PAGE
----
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Conservatives back high speed rail

The Conservative Party has said it will introduce the next phase of high speed rail to the UK, cutting journey times between Birmingham and London to 40 minutes.

Shadow transport secretary Theresa Villiers said that her party would say no to a third runway at Heathrow, and concentrate instead on high speed rail.

She added: “It will leave a lasting legacy for the future - and it will lay the foundations for a high speed network that I believe will one day stretch across the country.

“We will target construction of the new high speed line to begin in 2015, with full completion by 2027.”

The Conservatives would open a competition to build the new high-speed rail link between London, Birmingham, Manchester and Leeds. Heathrow would also be linked into the main rail network.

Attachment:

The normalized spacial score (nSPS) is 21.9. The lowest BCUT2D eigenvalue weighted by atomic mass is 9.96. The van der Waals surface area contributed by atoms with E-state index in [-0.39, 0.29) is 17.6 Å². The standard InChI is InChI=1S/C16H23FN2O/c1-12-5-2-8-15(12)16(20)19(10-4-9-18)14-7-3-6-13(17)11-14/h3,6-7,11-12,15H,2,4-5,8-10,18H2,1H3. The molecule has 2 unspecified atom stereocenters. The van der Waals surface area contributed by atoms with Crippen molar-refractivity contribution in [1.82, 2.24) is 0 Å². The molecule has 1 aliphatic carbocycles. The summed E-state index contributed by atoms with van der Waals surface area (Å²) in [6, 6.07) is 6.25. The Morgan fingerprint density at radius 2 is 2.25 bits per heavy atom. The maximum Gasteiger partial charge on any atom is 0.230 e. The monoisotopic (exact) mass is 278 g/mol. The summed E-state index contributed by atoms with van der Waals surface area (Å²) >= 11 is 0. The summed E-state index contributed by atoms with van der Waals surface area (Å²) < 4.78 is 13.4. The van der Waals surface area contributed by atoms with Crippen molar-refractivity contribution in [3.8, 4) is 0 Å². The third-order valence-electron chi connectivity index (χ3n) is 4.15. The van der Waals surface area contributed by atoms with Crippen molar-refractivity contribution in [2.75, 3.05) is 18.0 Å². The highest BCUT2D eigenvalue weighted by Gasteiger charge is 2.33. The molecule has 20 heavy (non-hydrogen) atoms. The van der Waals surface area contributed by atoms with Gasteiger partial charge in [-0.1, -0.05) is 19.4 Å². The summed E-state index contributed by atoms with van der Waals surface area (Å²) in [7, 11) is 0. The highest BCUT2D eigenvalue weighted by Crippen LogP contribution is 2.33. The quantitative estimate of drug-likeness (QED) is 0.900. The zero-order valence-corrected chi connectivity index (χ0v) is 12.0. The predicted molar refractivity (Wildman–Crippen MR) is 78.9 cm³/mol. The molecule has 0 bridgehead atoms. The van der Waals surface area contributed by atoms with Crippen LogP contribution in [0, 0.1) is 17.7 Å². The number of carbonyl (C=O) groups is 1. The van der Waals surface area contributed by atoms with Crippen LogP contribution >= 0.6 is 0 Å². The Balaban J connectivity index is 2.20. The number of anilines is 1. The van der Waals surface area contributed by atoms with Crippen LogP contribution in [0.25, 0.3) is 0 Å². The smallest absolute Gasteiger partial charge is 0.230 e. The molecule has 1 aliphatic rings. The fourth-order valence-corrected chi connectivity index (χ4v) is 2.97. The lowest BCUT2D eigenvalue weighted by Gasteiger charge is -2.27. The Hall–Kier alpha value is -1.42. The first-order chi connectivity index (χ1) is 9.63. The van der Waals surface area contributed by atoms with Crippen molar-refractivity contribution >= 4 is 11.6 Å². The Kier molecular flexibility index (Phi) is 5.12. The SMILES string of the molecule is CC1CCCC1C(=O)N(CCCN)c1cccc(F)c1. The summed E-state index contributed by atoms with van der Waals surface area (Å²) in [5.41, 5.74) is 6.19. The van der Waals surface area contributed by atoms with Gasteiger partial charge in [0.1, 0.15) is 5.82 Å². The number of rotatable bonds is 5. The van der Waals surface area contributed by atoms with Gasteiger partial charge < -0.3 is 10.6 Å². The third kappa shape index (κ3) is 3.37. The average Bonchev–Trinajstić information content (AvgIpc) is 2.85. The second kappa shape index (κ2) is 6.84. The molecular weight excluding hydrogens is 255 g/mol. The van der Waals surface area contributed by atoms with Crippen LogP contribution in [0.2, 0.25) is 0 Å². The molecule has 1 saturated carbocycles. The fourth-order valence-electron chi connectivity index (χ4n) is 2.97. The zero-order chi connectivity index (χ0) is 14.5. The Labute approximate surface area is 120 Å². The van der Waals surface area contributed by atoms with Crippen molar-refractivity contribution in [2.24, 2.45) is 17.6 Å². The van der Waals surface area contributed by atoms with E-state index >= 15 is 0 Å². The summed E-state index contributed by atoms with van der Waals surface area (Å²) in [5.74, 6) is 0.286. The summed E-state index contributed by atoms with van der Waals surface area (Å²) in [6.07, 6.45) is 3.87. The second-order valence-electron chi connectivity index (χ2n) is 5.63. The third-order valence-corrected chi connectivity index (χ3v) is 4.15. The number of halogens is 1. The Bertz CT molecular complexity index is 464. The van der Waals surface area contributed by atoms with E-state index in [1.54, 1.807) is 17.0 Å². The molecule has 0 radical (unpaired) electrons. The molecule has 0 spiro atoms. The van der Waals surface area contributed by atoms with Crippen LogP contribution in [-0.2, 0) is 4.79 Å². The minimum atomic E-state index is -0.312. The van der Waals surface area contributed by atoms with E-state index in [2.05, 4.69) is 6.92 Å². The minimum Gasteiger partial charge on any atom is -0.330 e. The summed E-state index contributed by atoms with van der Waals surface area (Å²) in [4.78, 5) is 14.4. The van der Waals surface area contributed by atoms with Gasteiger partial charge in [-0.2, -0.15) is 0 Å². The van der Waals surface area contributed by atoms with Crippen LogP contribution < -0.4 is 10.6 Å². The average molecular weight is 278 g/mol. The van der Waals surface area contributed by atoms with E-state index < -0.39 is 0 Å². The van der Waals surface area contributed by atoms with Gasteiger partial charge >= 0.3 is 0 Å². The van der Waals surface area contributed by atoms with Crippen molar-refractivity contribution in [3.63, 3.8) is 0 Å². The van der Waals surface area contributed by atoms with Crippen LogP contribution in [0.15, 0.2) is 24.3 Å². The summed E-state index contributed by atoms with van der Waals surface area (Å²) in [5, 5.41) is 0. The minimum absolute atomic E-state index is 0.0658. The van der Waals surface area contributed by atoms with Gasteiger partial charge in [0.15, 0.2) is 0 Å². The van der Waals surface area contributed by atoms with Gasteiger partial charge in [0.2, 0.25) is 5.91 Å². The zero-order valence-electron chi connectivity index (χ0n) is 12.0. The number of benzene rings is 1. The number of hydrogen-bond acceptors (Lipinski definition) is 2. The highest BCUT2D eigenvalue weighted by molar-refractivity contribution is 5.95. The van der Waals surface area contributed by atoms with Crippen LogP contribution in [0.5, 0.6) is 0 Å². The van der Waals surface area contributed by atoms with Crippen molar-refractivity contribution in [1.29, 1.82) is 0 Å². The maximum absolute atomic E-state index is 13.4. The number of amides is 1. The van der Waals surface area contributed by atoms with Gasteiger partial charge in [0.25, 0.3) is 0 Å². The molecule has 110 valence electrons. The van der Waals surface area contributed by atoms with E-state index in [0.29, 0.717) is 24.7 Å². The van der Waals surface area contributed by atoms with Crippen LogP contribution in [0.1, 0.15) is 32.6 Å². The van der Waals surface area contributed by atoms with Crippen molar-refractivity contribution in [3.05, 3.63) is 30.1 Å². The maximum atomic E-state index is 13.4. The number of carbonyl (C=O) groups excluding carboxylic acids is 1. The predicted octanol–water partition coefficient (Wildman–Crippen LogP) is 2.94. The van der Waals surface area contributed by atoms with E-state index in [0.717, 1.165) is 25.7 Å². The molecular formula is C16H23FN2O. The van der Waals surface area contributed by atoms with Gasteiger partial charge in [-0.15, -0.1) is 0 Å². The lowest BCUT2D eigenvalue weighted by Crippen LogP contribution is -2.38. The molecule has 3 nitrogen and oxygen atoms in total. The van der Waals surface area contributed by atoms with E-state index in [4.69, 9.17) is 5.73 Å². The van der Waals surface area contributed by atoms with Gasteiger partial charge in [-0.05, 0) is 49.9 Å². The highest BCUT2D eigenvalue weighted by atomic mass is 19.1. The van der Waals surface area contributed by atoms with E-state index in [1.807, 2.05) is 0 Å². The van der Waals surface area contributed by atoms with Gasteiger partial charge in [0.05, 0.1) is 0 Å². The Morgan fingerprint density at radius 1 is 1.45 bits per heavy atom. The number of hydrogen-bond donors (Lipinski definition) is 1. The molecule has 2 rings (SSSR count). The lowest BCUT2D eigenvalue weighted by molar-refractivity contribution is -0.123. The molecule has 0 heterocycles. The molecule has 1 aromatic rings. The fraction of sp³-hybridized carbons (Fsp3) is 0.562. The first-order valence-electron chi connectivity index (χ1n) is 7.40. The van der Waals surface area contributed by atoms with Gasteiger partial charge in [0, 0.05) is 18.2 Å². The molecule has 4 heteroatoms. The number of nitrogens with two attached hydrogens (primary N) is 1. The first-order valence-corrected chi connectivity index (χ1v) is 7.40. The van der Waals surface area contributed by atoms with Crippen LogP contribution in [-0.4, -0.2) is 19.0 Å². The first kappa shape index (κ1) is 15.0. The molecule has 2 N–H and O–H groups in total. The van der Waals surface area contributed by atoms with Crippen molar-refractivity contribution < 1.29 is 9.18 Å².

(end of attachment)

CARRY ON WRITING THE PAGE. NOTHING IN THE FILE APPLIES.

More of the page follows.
A journey from London to Manchester, which takes over two hours on the fastest trains, would take just 80 minutes, while Manchester to Leeds times would come down from 55 minutes to just 17 minutes.

A Conservative government would contribute £1.3 billion a year - in today's money - to the cost of track and land for the high-speed line.

This annual contribution could be met from 2015-27 within current annual levels of Government capital spend on rail, the Tories said.

The Liberal Democrats accused the Conservatives of "hypocrisy", saying that London Mayor Boris Johnson was advocating a new London airport away from Heathrow as the same time as the shadow cabinet was ruling out airport expansion.

Greenpeace and the Campaign for Better Transport welcomed Ms Villiers announcement but airport operator BAA and the Society of British Aerospace Companies expressed dismay.